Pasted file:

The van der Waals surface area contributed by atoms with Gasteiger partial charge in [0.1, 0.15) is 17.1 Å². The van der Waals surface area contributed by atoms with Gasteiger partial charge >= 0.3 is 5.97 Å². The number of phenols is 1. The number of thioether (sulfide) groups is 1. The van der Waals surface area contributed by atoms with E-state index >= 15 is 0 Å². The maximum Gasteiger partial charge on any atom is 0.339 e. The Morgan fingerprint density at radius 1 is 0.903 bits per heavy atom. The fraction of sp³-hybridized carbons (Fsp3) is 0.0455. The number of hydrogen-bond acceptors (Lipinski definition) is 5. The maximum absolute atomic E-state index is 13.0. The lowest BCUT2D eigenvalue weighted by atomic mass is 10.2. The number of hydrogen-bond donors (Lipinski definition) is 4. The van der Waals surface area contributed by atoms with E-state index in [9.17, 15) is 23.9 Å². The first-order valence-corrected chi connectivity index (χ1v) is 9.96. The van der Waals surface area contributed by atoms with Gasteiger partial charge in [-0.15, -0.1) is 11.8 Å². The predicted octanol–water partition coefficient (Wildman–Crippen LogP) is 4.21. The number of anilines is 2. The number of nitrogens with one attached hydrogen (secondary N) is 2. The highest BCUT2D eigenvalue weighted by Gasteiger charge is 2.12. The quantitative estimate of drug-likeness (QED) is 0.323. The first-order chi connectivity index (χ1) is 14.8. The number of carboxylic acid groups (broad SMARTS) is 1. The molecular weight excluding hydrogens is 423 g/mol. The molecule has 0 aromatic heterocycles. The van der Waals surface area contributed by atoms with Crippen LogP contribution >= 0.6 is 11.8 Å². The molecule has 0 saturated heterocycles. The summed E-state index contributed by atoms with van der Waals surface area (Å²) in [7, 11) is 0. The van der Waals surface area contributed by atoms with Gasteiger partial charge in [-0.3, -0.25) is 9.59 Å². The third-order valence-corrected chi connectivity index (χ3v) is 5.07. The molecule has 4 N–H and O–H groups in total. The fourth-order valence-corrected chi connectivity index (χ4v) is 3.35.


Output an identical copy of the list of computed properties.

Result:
The van der Waals surface area contributed by atoms with Gasteiger partial charge in [0.1, 0.15) is 17.1 Å². The van der Waals surface area contributed by atoms with Gasteiger partial charge >= 0.3 is 5.97 Å². The number of phenols is 1. The number of thioether (sulfide) groups is 1. The van der Waals surface area contributed by atoms with E-state index >= 15 is 0 Å². The maximum Gasteiger partial charge on any atom is 0.339 e. The Morgan fingerprint density at radius 1 is 0.903 bits per heavy atom. The fraction of sp³-hybridized carbons (Fsp3) is 0.0455. The number of hydrogen-bond acceptors (Lipinski definition) is 5. The maximum absolute atomic E-state index is 13.0. The lowest BCUT2D eigenvalue weighted by atomic mass is 10.2. The number of hydrogen-bond donors (Lipinski definition) is 4. The van der Waals surface area contributed by atoms with E-state index in [9.17, 15) is 23.9 Å². The first-order valence-corrected chi connectivity index (χ1v) is 9.96. The van der Waals surface area contributed by atoms with Gasteiger partial charge in [-0.15, -0.1) is 11.8 Å². The predicted octanol–water partition coefficient (Wildman–Crippen LogP) is 4.21. The number of anilines is 2. The number of nitrogens with one attached hydrogen (secondary N) is 2. The highest BCUT2D eigenvalue weighted by Gasteiger charge is 2.12. The quantitative estimate of drug-likeness (QED) is 0.323. The first-order chi connectivity index (χ1) is 14.8. The number of carboxylic acid groups (broad SMARTS) is 1. The molecular weight excluding hydrogens is 423 g/mol. The molecule has 0 aromatic heterocycles. The van der Waals surface area contributed by atoms with Crippen LogP contribution >= 0.6 is 11.8 Å². The molecule has 0 saturated heterocycles. The summed E-state index contributed by atoms with van der Waals surface area (Å²) in [7, 11) is 0. The van der Waals surface area contributed by atoms with Gasteiger partial charge in [-0.3, -0.25) is 9.59 Å². The third-order valence-corrected chi connectivity index (χ3v) is 5.07. The molecule has 4 N–H and O–H groups in total. The fourth-order valence-corrected chi connectivity index (χ4v) is 3.35.